Afrocentric Science Fiction Conventions

black age of comicsBlack Age of Comics Convention

An artist, entrepreneur, author, art therapist, educator, and publisher, Turtel Onli founded the Black Arts Guild (BAG) in 1970, which was based in Chicago. The BAG sponsored art exhibitions and published works by its members. Onli is also known as the father of the Black Age of Comics, a movement that formed from the development and promotion of comic books and graphic novels depicting Black characters, themes, and concepts. Even though Onli didn’t develop the Black Age of Comics until 1993, he says, “So BAG morphed into a movement that I’ve called The Black Age of Comics, and we now have four Black Age conventions—One in Detroit, one in Philadelphia, one in Atlanta, and the one I give in Chicago is the oldest. And so that’s focusing a lot of these same concepts, on the comic book, graphic novels.”

The Black Age of Comics is celebrating its 20th anniversary this year. Visit their website:

ecbaccEast Coast Black Age of Comics Convention

Borne out of the Black Age of Comics movement, the ECBACC was founded in 2002 by Yumy Odom, an educator and scientist affiliated with Temple University. The event takes place on a May weekend in Philadelphia, PA. It offers the ECBACC Pioneer Lifetime Achievement Award and the Glyph Comics Award.

Says Akinseye Brown, VP and Event Coordinator, “The foundation was about community building, networking among writers and artists interested in creating comic books. But also, the founding mission is youth literacy.”

This year’s con featured the second annual Africozplay contest and a screening of the documentary film, White Scripts and Black Supermen.

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Onyxcon promotes, showcases, educates, and entertains all fans of media related to the sequential arts with a focus on African diaspora cultural concepts. It holds its main event every August, usually at the Southwest Arts Center. Onyxcon also hosts a February event in honor of Black History Month and Black Comic Book Day, when feasible.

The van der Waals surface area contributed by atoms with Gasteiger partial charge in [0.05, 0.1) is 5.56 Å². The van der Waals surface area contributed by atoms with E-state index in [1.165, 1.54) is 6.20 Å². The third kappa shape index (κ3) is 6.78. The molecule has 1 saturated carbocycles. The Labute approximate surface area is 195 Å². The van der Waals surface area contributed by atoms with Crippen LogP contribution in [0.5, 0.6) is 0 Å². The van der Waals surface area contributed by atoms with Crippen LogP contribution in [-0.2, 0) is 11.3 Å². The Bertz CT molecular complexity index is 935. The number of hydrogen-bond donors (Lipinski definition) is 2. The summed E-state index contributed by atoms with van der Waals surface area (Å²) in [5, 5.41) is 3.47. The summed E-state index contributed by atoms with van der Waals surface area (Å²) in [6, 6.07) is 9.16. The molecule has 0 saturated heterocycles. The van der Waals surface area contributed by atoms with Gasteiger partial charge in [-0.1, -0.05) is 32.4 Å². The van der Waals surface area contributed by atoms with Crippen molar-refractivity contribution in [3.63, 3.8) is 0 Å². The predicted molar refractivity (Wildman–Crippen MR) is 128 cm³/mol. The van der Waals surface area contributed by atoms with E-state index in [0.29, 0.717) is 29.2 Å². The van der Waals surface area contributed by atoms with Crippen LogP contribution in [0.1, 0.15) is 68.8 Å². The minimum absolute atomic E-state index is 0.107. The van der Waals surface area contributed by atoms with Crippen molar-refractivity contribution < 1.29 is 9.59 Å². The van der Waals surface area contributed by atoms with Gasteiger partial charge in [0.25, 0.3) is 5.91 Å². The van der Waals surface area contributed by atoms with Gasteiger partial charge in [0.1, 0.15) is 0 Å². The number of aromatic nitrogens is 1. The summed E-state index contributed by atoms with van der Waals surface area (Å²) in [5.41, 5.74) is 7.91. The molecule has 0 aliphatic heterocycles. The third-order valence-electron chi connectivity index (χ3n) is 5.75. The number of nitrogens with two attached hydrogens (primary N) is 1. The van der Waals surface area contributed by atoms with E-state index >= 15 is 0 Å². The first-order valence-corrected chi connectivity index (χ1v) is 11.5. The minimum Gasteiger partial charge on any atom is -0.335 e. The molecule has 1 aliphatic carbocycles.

Joseph Wheeler, III, artist and founder of Onyxcon, says, “I focus on being evolutionary. I focus on work that grows outside of the spectrum, and it’s all about adding something new to what already is.”

The 2103 convention featured guests such as Damion Poiter, actor; Tananarive Due, author; Steven Barnes, author; Sheree Renee Thomas, author; and Chris Miller, illustrator.

Visit their website:

alien encounterAlien Encounters

Sponsored by the Atlanta-based State of Black Science Fiction collective and the Auburn Avenue Research Library on African American Culture and History, Alien Encounters is an annual conference for Black speculative and imaginative fiction, and offers informational and interactive discussions, film screenings, book signings, and much more that are all free and open to the public. This is the fourth year for the conference, which began in 2010.

Sharon E. Robinson, the original event organizer, explains the origins of Alien Encounters:

“About four years ago, I went to the Decatur Book Festival, and found authors of color who wrote in these genres [science fiction, fantasy, horror]. We got together, talked, had several meetings, and finally came up with the idea of putting together this program… There are a lot of writers, in the Atlanta area and across the country, who write in these genres, and we hope to increase readers’ knowledge base about them and their works,” she explains. “Our ultimate goal is to broaden visitors’ literary knowledge and understanding about these particular genres.”

The 2013 October conference will feature workshops on the historical foundation of fantastic fiction, horror fiction from a Black perspective, the Black conscious community of Black comics and graphic novels, and a steamfunk/dieselfunk/rococoa masquerade party.

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